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So, in the case of applications where security is of great importance - how would implement the challenge question idea. That is...you would:

  • Detect if the computer IP has changed and hence ask for the challenge question.
  • Detect if the cookie is missing.
  • Detect if the computer name is different.
  • Some combinations of the methods above?

I am currently working on a forex platform...in asp.net/c# and thinking on how to implement thi feature for best results. I think the best and only way will be to check for a cookie change - since if i base on the ip - the ip might be dinamic by the isp of the client - also if i count on computer name then it's not that bright since the computer might be used by more than the user in question...of course if i count on the cookie then the browser might be used by more than a single person...but this is why this is an additional security measure and not the very password/username authentification. Other than that getting the computer name (if possible??) + cookie change seems to be the best method. I am tagging this as c#/java since the 2 are very common these days when it comes to authentification and security. 10x!

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1 Answer 1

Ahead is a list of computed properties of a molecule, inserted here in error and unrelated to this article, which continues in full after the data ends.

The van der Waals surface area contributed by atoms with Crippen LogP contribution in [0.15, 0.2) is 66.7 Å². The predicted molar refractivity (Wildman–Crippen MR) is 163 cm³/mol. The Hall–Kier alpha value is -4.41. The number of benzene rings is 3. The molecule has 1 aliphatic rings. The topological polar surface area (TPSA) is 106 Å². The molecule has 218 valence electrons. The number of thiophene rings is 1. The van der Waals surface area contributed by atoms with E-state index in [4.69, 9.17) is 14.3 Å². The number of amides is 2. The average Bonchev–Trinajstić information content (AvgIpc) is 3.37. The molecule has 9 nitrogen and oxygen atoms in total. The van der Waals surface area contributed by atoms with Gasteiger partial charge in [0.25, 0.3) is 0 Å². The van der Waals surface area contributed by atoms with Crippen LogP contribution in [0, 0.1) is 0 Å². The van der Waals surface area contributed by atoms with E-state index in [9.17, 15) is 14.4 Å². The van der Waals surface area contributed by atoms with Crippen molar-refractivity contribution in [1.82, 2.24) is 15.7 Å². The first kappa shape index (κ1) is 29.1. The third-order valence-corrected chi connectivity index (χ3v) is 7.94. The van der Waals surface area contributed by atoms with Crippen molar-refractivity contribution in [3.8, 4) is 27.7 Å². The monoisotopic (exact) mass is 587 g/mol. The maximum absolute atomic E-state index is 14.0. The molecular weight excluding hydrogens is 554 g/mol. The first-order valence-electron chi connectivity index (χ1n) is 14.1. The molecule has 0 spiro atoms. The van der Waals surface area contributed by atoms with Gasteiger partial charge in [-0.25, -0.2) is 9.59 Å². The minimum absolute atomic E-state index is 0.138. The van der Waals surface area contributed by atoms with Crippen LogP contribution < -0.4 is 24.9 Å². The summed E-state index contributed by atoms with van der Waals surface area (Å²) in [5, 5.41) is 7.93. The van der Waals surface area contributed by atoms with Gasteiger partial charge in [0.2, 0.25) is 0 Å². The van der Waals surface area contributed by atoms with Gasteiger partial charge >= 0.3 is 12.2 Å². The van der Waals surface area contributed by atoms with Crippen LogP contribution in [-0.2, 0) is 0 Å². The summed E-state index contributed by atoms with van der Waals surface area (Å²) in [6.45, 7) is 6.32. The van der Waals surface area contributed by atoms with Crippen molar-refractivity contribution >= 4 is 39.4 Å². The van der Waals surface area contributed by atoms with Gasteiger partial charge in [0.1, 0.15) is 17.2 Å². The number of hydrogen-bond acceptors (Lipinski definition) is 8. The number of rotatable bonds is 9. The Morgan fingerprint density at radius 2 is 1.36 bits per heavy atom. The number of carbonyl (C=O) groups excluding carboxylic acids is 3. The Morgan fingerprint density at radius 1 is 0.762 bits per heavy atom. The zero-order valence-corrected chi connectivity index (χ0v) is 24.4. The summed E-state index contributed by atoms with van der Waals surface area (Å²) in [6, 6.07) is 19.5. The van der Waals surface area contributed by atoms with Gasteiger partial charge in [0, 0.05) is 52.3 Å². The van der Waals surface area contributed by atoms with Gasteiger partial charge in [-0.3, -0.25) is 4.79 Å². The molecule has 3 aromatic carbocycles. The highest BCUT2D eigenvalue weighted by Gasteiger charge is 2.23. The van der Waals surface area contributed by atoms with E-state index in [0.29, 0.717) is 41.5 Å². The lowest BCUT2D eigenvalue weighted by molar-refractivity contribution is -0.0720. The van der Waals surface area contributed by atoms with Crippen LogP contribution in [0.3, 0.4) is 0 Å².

One thing facebook did that I thought was good... You can enable an option to have them put a cookie in your browser... Unique for each computer you use... Then if someone without a cookie in the browser logs in to your account, they send an email to you letting you know... I think they geolocate the source ip of the unknown computer and put it in the email as well... So if you live in the US, you wouldnt expect a login from Russia. Not everyone accepts cookies, but for those who do, this optional feature is great and financial firms should do it too...

My bank (and many others) rely on some form of constant two factor auth Could be as simple as your best friend's name, or if they're like my online broker, high value accounts over a certain balance threshold get a time based password token. You must login first with your password, and then with the token number.

Most financial sites used a hosted picture from their site that you choose to have displayed for your password logins... This helps reduce the risk of phishing losses.

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Don't think your bank relies on simple auth always. Where I worked there was the tracking system that could raise a flag if login is suspicious (e.g. that Russia thing; I wonder why Russia? I find it offending. :P anyway). Banks just do it transparently, without asking users to accept a cookie. –  Vladimir Dyuzhev Apr 16 '11 at 3:54
    
Mike Pennington is actually most likely right here - i have always suspected that paypal does a similar thing...and turned to be right ome months ago when i was in mexico and logging to my paypal account from the same laptop...the account was limited for no reason. While it is a nazy like practice...it has some merit...it's unlikely that someone who has logged 5 years from Nebraska will out of a sudden login from Abuja, Nigeria. Speaking of which - no offense to Russia and Nigeria, cool countries ;). –  leo Apr 16 '11 at 5:27

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